> You have a voice mail message waiting for you at iHello.com:
        > http://click.egroups.com/1/3555/9/_/_/_/957886476/
        > ------------------------------------------------------------------------
        >
        > To unsubscribe from this group, send an email to:
        > hackers-il-unsubscribe@egroups.com
        >
        >
        >
        >



        ----------------------------------------------------------------------
        Shlomi Fish shlomif@...
        Home Page: http://t2.technion.ac.il/~shlomif/
        Home E-mail: shlomif@...

        The prefix "God Said" has the extraordinary logical property of
        converting any statement that follows it into a true one.
      • Moshe Zadka
        ... And what if it isn t? Do you get an ordered exception, or a random segfault? (Don t be too hasty to answer: the first is impossible to implement if the dll
        Message 3 of 6 , May 11, 2000
        View Source
        • 0 Attachment
          On Wed, 10 May 2000, Shlomi Fish wrote:

          >
          > (define mydll (load-dll "shlomif"))
          > (define stub1 (get-dll-func mydll "hello" (list "int" "string") "int"))
          > (define ret (stub1 5 "Argument No. 2"))
          >
          > Now, whatever is found in the function hello in the shlomif shared library
          > is nothing of anybody' concern as long as its a function that returns an
          > integer and accepts an integer and a string.

          And what if it isn't? Do you get an ordered exception, or a random
          segfault? (Don't be too hasty to answer: the first is impossible to
          implement if the dll comes from C, the second is simply unacceptable to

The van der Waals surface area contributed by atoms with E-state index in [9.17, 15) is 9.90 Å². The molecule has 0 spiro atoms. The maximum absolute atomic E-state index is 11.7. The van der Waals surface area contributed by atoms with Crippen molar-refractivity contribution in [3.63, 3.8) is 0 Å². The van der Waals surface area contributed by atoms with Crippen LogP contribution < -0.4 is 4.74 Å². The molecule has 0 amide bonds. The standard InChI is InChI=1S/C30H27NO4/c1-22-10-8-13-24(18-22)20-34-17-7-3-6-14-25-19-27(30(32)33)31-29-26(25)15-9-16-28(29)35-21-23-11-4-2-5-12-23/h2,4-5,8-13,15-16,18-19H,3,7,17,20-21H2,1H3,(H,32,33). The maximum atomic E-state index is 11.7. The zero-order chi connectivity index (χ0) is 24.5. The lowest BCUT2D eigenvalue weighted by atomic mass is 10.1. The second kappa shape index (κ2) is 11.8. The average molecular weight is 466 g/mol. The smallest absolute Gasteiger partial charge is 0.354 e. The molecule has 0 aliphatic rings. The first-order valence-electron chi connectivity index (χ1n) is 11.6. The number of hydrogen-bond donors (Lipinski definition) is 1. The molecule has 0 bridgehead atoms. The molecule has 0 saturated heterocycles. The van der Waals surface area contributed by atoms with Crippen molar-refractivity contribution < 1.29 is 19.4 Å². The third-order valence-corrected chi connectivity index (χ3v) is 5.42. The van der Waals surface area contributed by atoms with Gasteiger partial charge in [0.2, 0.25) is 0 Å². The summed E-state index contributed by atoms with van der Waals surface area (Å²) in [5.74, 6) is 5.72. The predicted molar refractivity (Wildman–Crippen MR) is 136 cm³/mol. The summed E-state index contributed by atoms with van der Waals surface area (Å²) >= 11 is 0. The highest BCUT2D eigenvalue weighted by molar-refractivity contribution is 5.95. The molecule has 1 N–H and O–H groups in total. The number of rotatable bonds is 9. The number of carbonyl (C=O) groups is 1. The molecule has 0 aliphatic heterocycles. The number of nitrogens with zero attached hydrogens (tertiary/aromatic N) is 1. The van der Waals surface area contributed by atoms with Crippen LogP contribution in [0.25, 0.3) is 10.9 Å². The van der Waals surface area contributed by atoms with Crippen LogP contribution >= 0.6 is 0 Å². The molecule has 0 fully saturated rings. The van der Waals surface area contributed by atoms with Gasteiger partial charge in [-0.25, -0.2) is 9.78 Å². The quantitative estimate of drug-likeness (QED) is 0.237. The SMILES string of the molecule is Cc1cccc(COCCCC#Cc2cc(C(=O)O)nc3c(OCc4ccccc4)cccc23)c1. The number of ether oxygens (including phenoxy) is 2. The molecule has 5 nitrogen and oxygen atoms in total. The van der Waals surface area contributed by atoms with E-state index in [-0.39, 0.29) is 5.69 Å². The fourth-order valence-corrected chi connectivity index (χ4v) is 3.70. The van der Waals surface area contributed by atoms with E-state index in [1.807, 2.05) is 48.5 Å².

any Scheme programmer. What about memory management issues? Who owns the
          memory passed to the routine? And the memory returned from it? What
          happens if the routine uses a call/cc to call to a higher up scheme
          procedure?)

          > > What Perl syntax? That horrible mess of characters?
          >
          > The perl syntax is messy but I happen to like it.

          That doesn't make it less messy.

          > > What Scheme syntax? The one that doesn't exist?
          >
          > What do you mean by Scheme Syntax not existing?

          What I mean is that Scheme's "syntax" is just a parse-tree serialization.
          No shift/reduce left/right association, priorities, or any of those things
          which makes a syntax. IOW, Scheme can be defined without syntax: just
          explain the semantics of lists. The "syntax" is simply the serialization
          format defined by the functions "read" and "write". If you re-implement
          these, you get a Scheme with a different syntax.

          And please: cut the signature from messages you reply to!
          --
          Moshe Zadka <moshez@...>
          http://www.oreilly.com/news/prescod_0300.html
          http://www.linux.org.il -- we put the penguin in .com
        Your message has been successfully submitted and would be delivered to recipients shortly.